These fears are reinforced by decisions which now seem to being made in some other aspects of the depiction of the country’s Socialist past. Not only are those examples of socialist art that have for many years formed part of the permanent exhibition in the sme gallery now covered – for some inexplicable reason – but also the rooms devoted to the anti-fascist struggle in the National Historical Museum are presently closed to the public.
Perhaps the answer will be partly given when The Albanians (the name given to the huge mosaic on the facade of the Historial Museum) which is currently undergoing ‘restoration’ is unveiled. The word ‘restoration’ implies repairing and returning to an original state. However, the mosaic had much of its political significance removed by one of the original five artists (Agim Nebiu) sometime at the beginning of this century – still haven’t been able to find out exactly when – who was willing, for his equivalent of ‘thirty pieces of silver’, to remove the stars from the flags carried by the central characters. A few red stars remained after this act of political and artistic vandalism but whether they will survive the present ‘restoration’ is another matter.
As well as the examples of socialist realist art there were a considerable number of paintings that represent the past struggles of Albanians for independence. Such imagery played a role during the Socialist period as the country was constantly under threat of invasion (or intervention) from either neighbouring Yugoslavia or any of the imperialist nations who couldn’t reconcile themselves to the fact that this small, yet strategically situated, Balkan country had chosen a future not under the control of capitalism.
But even during the 1970s and 1980s this glorification of a 15th century aristocrat was a little over the top. Banging the nationalist drum whilst attempting to construct socialism will always have its dangers as that nationalism can distract from the principal task in hand. And this very nationalism, that was used to reinforce the idea of independence under socialism, is what the present capitalist leaders of the country rely on to give them some sort of historical credibility – as they certainly have no interest in independence, fighting each other in deciding to which imperialist force to sell the country.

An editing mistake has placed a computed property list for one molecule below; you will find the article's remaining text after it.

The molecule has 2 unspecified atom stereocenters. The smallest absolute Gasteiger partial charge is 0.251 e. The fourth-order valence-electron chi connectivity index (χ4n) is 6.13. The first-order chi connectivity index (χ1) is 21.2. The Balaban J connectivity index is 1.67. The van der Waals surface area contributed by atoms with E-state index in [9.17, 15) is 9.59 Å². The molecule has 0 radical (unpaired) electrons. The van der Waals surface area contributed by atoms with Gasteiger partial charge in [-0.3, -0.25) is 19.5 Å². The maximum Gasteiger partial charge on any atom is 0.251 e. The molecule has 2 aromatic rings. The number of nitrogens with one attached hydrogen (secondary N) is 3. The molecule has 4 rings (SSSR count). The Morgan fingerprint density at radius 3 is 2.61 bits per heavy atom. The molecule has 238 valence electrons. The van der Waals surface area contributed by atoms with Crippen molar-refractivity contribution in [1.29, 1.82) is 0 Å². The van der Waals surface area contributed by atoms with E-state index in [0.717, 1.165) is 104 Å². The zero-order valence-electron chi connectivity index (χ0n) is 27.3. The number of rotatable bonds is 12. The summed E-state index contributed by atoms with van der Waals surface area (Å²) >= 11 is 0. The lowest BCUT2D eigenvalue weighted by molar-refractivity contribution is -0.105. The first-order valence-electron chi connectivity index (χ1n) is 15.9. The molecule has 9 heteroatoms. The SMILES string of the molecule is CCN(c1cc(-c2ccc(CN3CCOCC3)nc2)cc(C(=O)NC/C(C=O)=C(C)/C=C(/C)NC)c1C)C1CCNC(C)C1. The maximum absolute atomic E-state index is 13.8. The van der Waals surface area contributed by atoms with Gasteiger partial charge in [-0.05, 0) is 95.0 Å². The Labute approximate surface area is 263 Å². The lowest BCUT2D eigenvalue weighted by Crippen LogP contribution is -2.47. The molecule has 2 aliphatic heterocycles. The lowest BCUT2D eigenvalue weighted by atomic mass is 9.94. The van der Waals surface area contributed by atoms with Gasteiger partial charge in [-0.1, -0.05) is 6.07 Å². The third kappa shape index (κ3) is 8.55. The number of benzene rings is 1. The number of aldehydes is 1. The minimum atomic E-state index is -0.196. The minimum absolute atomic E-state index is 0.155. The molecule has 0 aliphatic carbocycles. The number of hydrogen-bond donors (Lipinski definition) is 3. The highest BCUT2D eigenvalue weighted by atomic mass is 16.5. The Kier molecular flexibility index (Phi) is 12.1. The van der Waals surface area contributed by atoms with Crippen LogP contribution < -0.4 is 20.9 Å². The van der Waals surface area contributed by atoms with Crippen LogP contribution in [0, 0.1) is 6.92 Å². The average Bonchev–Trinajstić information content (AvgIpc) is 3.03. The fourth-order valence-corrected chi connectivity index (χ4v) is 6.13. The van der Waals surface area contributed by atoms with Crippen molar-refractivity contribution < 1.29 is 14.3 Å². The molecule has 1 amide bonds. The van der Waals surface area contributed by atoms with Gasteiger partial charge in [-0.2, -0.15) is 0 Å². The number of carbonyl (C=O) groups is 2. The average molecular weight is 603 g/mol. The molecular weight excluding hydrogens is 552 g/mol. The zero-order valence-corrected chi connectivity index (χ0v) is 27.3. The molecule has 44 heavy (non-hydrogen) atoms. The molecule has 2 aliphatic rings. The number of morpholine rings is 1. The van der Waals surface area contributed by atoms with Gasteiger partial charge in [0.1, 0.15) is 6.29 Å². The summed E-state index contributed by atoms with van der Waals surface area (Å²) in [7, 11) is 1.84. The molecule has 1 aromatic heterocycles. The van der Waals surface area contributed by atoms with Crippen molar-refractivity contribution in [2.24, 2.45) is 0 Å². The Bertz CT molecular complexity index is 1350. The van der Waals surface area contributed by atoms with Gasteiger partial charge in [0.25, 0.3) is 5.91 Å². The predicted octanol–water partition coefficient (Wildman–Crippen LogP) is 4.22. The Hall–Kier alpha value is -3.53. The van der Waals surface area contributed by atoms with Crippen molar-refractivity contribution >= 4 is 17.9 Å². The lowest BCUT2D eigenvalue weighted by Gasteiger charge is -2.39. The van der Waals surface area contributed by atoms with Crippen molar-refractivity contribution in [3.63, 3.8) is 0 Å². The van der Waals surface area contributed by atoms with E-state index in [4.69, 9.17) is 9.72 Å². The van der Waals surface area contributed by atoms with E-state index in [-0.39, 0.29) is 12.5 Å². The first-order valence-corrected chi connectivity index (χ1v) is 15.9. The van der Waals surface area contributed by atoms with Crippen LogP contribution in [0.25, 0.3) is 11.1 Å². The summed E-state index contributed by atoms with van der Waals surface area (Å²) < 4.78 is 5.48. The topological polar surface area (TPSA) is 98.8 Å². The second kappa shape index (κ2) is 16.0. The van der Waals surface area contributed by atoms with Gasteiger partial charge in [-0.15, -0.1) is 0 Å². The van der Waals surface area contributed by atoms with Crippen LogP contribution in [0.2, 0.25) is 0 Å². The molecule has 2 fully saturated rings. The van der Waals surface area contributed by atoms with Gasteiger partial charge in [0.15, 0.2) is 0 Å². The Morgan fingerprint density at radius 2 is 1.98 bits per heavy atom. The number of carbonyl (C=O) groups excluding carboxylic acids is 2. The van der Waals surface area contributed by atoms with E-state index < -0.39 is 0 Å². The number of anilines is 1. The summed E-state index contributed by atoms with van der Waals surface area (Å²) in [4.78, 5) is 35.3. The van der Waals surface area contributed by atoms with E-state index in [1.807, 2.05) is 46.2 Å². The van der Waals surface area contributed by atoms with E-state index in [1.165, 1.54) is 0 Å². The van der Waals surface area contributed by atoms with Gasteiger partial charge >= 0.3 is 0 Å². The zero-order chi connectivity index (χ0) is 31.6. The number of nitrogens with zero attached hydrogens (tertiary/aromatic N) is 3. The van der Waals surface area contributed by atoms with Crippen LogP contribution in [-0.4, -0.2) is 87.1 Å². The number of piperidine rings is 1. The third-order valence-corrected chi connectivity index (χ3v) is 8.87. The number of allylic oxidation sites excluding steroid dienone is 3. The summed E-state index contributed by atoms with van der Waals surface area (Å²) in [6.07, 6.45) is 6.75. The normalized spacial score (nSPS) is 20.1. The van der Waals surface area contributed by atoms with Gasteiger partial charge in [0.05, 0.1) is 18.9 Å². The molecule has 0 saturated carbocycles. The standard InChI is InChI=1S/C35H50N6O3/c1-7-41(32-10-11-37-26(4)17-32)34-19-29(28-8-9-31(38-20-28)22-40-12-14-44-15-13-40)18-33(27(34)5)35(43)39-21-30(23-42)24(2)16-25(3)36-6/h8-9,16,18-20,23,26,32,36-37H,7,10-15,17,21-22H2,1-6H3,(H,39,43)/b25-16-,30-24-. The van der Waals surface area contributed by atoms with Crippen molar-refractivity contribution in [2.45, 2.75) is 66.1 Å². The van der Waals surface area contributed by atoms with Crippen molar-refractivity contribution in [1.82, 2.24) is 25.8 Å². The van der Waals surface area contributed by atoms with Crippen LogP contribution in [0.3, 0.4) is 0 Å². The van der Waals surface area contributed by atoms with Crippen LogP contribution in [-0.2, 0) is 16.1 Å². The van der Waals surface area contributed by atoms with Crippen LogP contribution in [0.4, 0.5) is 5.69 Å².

What to look out for
- a bust of Chairman Mao Tse-tung
- busts of Karl Marx, Frederick Engels, Vladimir Ilyich Lenin and Joseph Stalin – most of these would have previously been displayed in the Lenin and Stalin Museum (the building now used as a government office, next to the big, new mosque in the centre of Tirana, just behind the Art Gallery itself)
- at least four busts of Comrade Enver Hoxha, all in ‘good’ condition and without having been vandalised (as is the example in the ‘Sculpture Park’ at the back of the building, on the right hand side)
- maquettes of a number of sculptures that were later made into much larger structures which can still be seen in various parts of the country such as the ‘Thirsty Partisan’ (ALS10) and Pickaxe and Rifle – one of the sculptures in the ‘Sculpture Park’
- those images show the lives of working people, using their efforts to create a different type of society to the one devoted to capitalist profit – the art that makes Socialist Realism so radically different (and advanced) than all the art that has gone before
- the many images, in both the paintings and in the sculptures, where women are presented as being armed and prepared to make the ultimate sacrifice in the achievement of victory against the Fascist invaders or in the construction of Socialism
- and generally the preponderance of ordinary working people in all the images rather than the ‘celebrities’ and the ‘rich and famous’ which dominate in capitalist society.